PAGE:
by Ollie Rankine
Maintaining audience interest has always played a vital role in the development of a formidable artist within popular music. Having seen figures such as Prince and Bowie repeatedly distort everything from base sound to artistic character, methods of keeping mass attention focussed, or even hooking outsider interest, continues to be expanding in ideas.
Now adding a 14th studio album to his ever-expanding galaxy of a discography, Kevin Barnes, or of Montreal as he’s better known to his devoted fan base, remains to hold his title as one of the clearest, contemporary examples of sustaining an artistically malleable career. His ever changing and somewhat bizarre approach to formulating his consistently distinct sound has managed to churn out record after record dabbling in funk, psychedelia and everything in between. His new album, Innocence Reaches, sees Barnes revert back into aspects of his days delving in glam rock as he attempts to deal with binary gender ideas and social identification but, this time, through a sonic use of synth pop, hints of glam guitar and even spilling into the realms of EDM. Although Innocence Reaches channels a collection of characteristics employed by some of music’s most engaging icons, its attempts to strike upon the eccentricity factor forges a few unfortunate defects.
Opening with the thick riffs of ‘Let’s Relate’, Barnes immediately reminds us of his ability in writing an instantly memorable hook. Layering what can be described as almost Calvin Harris-style electronics, ‘Let’s Relate’ teases 21st Century gender norms by repeatedly flirting with the question, “How do you identify?”. Continuing to build upon this theme, lead single and second track, ‘It’s Different For Girls’ is a verbal tirade against masculine oppression delivered in defiantly catchy, pop punk verse. Although it’s easy to brush off Barnes lyrics as cornering the female gender through poetic allocations when uses descriptive phrases like “mercurial creatures”, however there’s certainly a degree of tongue-in-cheek involved as he dissects everything wrong with male and female contrast through delicately discrete humour. Tracks ‘Gratuitous Abysses’ and ‘Les Chants De Maldoror’ take on similarities to Marc Bolan, however Innocence Reaches then sinks into a clear sense of totally unneeded desperation to be distinct and outgoing.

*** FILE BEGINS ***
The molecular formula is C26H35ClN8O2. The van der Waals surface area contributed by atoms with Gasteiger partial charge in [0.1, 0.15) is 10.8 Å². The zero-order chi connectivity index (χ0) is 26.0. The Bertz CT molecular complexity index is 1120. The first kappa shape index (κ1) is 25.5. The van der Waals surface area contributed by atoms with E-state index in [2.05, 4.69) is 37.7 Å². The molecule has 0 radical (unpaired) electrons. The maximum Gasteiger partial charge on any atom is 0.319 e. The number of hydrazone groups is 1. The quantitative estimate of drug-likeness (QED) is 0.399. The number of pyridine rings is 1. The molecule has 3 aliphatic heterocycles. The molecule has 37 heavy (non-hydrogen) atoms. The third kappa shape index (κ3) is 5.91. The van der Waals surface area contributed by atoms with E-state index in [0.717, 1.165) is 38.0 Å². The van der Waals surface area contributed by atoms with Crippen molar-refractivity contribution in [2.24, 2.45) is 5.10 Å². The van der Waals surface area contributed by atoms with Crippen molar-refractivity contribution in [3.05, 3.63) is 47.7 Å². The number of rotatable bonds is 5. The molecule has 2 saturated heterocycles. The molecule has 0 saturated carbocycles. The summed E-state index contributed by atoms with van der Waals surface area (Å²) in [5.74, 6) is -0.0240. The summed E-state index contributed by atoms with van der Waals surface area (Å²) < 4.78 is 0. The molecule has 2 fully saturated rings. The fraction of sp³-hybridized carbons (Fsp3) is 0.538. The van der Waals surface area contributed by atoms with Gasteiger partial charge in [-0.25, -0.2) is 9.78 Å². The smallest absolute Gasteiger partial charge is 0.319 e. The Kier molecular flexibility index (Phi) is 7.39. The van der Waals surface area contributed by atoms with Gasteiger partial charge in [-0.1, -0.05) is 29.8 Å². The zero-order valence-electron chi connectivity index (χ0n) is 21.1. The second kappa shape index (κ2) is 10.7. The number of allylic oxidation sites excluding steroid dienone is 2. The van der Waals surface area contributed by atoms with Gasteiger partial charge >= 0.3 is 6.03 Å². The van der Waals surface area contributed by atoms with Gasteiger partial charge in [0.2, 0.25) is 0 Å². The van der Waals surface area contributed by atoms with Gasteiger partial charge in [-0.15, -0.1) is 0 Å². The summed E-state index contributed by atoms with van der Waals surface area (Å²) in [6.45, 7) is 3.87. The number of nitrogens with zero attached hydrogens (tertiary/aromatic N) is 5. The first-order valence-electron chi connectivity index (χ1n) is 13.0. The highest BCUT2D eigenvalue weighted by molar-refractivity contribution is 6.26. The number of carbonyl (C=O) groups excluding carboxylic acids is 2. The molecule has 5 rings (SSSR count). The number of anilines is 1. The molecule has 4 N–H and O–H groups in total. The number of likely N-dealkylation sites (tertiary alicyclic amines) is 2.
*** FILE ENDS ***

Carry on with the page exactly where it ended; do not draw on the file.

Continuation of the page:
The problem doesn’t lie within an overload of avant-garde melody but simply with Barnes’ desire to have a solely individual input. Unlike his muses, Prince and Bowie, Barnes has never truly grasped the notion of collaborative material. Even insisting on doing his own backing vocals, the rest of Innocence Reaches seems a little one-dimensional. That being said, the album deals with grand and relevant themes like gender oppression using accessible methods and displaying awareness without any notion of pretension. All we can do now is anticipate which form Barnes will take on next. (7/10)
Listen to Innocence Reaches here via Spotify, and tell us what you think below!
Tags: album, Innocence Reaches, Kevin Barnes, of Montreal, Ollie Rankine, Polyvinyl, review
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